A review of 19 studies found that binging behaviors significantly reduced after the participants’ introduction to mindfulness and mindful eating concepts.

Healthcare pros have been using mindfulness more often as a treatment for binge eating disorder (BED), an eating disorder characterized by frequent binging episodes.

Binge eating disorder is no picnic

🚨 Big 🚨 Disclaimer 🚨

Binge eating disorder can have a serious and lasting impact on your mental well-being and overall health.

If you think you may have BED, you should seek help from a qualified healthcare professional.

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Mindful eating and unhealthy behaviors

Finally, mindful eating may also help with other unhealthy eating behaviors like boredom eating, emotional eating, or even grazing (not you, cows, you do you).

That mental check-in before you eat can help you work out whether you’re truly feeling hunger, or if you’re responding to something else (boredom, your fave TV show getting canceled, a break up, a global pandemic, political uprisings, etc… y’know, normal everyday stressors in 2021) with a desire to eat.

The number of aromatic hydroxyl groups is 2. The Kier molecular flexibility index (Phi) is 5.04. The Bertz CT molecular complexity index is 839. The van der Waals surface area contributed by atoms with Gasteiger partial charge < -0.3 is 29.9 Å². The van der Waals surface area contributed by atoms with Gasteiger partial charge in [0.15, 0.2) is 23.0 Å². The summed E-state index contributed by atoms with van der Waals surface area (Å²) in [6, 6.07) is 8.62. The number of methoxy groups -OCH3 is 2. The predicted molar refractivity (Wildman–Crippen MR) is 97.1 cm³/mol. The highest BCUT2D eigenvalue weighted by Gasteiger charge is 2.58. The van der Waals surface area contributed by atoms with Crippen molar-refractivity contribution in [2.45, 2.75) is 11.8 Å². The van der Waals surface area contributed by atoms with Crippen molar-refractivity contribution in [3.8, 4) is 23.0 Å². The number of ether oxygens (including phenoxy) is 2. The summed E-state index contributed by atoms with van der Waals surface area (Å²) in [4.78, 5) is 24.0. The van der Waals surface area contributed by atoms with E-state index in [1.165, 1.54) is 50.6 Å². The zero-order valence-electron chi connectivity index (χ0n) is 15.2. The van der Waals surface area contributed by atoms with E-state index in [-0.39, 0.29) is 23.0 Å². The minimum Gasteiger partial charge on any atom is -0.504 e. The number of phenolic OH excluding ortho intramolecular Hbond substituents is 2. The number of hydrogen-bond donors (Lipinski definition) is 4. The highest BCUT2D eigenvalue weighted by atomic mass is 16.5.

If you’re stressed, rather than hungry, these de-stressing tips might help you unwind before reaching for the candy.

Ready to dive a little deeper? Get a mind full of mindful eating with these books:

They’re available to purchase online.

Practicing mindful eating takes, well, practice. Here a few simple steps you can start putting in place at meal times to help get your mind right:

  • Avoid distractions, like the TV, your phone, or being behind the wheel (although we’d argue that food is the distraction while you’re driving, not vice versa) (we really recommend not using cutlery while you zoom down the I-9).
  • Eat slowly and chew completely before swallowing. Try putting your fork down between bites or taking a small sip of water between bites to help you slow down.
  • Pay attention to the taste, smell, appearance, and texture of your food. How does it feel in your mouth? Where on your tongue does the flavor hit? Is it spicy, umami, or complex? What does it taste like? Even if you can’t work out the answers, just paying attention is the point.

Over time and with practice, mindfulness won’t require quite so much of your mental energy. And, soon, you’ll become the champ of chomp.

Mindful eating is food philosophy that centers around paying attention to your body’s hunger and fullness cues instead of external and/or emotional cues to eat.

It involves removing distractions, taking your time, and having mental check-ins with yourself to assess your true hunger or fullness.

It’s *not* a diet. But mindful eating might promote weight management and help with binge-eating or other potentially harmful eating behaviors.